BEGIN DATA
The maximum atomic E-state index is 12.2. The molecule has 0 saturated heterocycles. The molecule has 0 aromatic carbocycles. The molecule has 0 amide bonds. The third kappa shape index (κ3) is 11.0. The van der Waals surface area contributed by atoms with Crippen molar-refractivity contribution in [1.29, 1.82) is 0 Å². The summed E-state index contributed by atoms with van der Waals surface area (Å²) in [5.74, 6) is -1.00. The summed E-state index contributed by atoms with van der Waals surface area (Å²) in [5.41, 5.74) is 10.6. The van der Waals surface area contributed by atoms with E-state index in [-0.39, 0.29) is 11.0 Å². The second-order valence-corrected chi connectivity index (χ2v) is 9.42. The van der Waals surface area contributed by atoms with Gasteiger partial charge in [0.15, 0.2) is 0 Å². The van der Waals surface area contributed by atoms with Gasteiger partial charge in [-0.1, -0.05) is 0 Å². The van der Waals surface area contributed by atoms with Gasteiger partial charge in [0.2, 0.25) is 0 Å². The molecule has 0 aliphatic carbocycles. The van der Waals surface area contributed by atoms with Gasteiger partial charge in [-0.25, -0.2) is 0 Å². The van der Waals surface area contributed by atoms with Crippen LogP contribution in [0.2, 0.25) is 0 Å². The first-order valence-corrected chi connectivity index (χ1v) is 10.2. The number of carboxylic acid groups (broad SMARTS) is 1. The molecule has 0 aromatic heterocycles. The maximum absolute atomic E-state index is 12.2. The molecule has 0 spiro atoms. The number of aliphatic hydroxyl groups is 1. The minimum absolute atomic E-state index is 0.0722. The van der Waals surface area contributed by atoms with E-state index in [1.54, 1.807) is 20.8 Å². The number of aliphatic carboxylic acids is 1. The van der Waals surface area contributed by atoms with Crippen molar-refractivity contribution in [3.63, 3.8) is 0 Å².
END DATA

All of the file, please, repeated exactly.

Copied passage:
The maximum atomic E-state index is 12.2. The molecule has 0 saturated heterocycles. The molecule has 0 aromatic carbocycles. The molecule has 0 amide bonds. The third kappa shape index (κ3) is 11.0. The van der Waals surface area contributed by atoms with Crippen molar-refractivity contribution in [1.29, 1.82) is 0 Å². The summed E-state index contributed by atoms with van der Waals surface area (Å²) in [5.74, 6) is -1.00. The summed E-state index contributed by atoms with van der Waals surface area (Å²) in [5.41, 5.74) is 10.6. The van der Waals surface area contributed by atoms with E-state index in [-0.39, 0.29) is 11.0 Å². The second-order valence-corrected chi connectivity index (χ2v) is 9.42. The van der Waals surface area contributed by atoms with Gasteiger partial charge in [0.15, 0.2) is 0 Å². The van der Waals surface area contributed by atoms with Gasteiger partial charge in [-0.1, -0.05) is 0 Å². The van der Waals surface area contributed by atoms with Gasteiger partial charge in [0.2, 0.25) is 0 Å². The molecule has 0 aliphatic carbocycles. The van der Waals surface area contributed by atoms with Gasteiger partial charge in [-0.25, -0.2) is 0 Å². The van der Waals surface area contributed by atoms with Crippen LogP contribution in [0.2, 0.25) is 0 Å². The first-order valence-corrected chi connectivity index (χ1v) is 10.2. The number of carboxylic acid groups (broad SMARTS) is 1. The molecule has 0 aromatic heterocycles. The maximum absolute atomic E-state index is 12.2. The molecule has 0 spiro atoms. The number of aliphatic hydroxyl groups is 1. The minimum absolute atomic E-state index is 0.0722. The van der Waals surface area contributed by atoms with E-state index in [1.54, 1.807) is 20.8 Å². The number of aliphatic carboxylic acids is 1. The van der Waals surface area contributed by atoms with Crippen molar-refractivity contribution in [3.63, 3.8) is 0 Å².